Tuesday, August 01, 2017

SSRS. Dataset or View? Pros and cons.

In the last few months I've been using the tool SQL Server Reporting Services (SSRS), which was Microsoft's answer to Crystal Report. It uses Visual Studio and SQL Server as a way to publish report files as web pages.

A dataset is the "heart" of an SSRS report. It is simply a query that you run from the report. In many ways it's similar to running a view in SQL, in the sense that the query may join multiple tables, use parameters, use common table expressions (CTE's) and almost every function that a query can do.

One problem that may happen is if you have to aggregate your data in the dataset itself, but also you have to pass parameters, which may not map exactly to what is in the data source. Example: if you want to pass parameters that say Low, Medium, High, but your dataset says 0, 1, 2. You would have to convert the data in the dataset when it comes in and when it outputs. It can get complicated quickly.

For whatever reason you might want to create a dedicated view in SQL; a view whose sole purpose is to feed your report, and this feels like it should solve all your problems, because you put the burden of complexity at the SQL level. Better yet: anyone can modify the SQL, and as long as it outputs the same columns, your SSRS report should be OK. This is a good model when it comes to decoupling areas of concern.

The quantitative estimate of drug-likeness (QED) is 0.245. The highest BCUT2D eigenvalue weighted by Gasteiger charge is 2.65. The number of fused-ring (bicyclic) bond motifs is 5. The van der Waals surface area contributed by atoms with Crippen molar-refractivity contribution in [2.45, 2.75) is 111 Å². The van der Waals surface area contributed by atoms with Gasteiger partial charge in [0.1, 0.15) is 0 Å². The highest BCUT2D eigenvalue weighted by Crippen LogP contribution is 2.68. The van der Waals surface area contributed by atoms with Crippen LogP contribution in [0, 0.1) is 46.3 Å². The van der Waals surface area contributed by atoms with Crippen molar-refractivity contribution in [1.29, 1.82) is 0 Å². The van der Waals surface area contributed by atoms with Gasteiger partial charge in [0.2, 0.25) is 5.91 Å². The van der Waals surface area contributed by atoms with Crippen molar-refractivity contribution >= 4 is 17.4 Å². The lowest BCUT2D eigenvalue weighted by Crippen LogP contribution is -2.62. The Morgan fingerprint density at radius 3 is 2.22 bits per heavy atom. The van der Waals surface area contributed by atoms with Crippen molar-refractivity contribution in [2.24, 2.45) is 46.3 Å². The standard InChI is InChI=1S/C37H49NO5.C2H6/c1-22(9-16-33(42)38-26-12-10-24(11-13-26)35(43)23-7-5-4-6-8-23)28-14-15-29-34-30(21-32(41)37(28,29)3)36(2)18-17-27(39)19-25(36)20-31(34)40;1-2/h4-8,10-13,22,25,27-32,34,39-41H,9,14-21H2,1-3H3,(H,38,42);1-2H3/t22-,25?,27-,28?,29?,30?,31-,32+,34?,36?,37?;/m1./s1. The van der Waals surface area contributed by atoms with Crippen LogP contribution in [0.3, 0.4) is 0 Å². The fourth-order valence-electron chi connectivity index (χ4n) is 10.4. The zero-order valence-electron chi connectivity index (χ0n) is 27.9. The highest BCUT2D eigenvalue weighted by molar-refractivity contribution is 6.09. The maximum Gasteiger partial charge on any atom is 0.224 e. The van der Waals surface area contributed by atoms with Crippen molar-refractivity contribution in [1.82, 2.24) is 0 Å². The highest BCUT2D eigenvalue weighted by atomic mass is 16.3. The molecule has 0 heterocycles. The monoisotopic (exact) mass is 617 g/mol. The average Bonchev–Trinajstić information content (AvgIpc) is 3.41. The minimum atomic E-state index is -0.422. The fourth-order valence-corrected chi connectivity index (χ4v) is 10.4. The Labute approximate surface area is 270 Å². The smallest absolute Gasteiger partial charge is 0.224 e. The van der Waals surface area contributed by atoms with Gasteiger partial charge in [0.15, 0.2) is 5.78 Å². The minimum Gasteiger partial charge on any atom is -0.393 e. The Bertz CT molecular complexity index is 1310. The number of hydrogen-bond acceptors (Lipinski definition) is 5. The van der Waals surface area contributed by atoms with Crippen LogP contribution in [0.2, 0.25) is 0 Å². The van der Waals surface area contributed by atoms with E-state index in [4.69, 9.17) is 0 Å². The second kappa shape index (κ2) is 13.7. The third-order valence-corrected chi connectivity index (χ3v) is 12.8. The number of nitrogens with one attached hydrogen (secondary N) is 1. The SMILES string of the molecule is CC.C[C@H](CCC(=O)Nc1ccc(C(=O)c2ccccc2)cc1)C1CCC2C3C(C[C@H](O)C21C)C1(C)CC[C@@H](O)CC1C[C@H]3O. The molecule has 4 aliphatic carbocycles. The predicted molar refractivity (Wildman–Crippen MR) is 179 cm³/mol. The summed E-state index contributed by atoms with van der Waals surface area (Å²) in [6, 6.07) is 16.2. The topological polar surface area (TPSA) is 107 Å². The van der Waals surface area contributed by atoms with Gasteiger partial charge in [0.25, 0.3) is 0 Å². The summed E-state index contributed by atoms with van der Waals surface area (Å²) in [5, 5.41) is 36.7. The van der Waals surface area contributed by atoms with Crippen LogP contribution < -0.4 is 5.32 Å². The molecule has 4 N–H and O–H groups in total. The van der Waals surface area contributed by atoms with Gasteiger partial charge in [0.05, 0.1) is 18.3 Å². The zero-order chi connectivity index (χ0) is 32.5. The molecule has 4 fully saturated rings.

But behind that apparently perfect system there is trouble waiting: you added one more dependency to your report. If for any reason someone decides to change names to the view, or modify one of the columns, then the report will break. This won't happen if the SQL query is inside the report; it is self contained.

There's also a general assumption with views that will worsen this situation. Generally, in the context of a datamart, it's assumed that one view can be used for multiple purposes, such as a data source for another view. It's very easy for anyone to see the results of your view and use it to create a multiple chain of dependency only using views. Unless you have a policy of not making any changes, your view will be subject to change

I have used dedicated views for reports before because they made the dataset selections simpler in the SSRS report, but the dependencies are just a problem waiting to happen, so I had a change of heart; now the way I would create a report with a query is entirely inside an SSRS report file. I lose the visibility to the SQL query, but I gain more long-term robustness.

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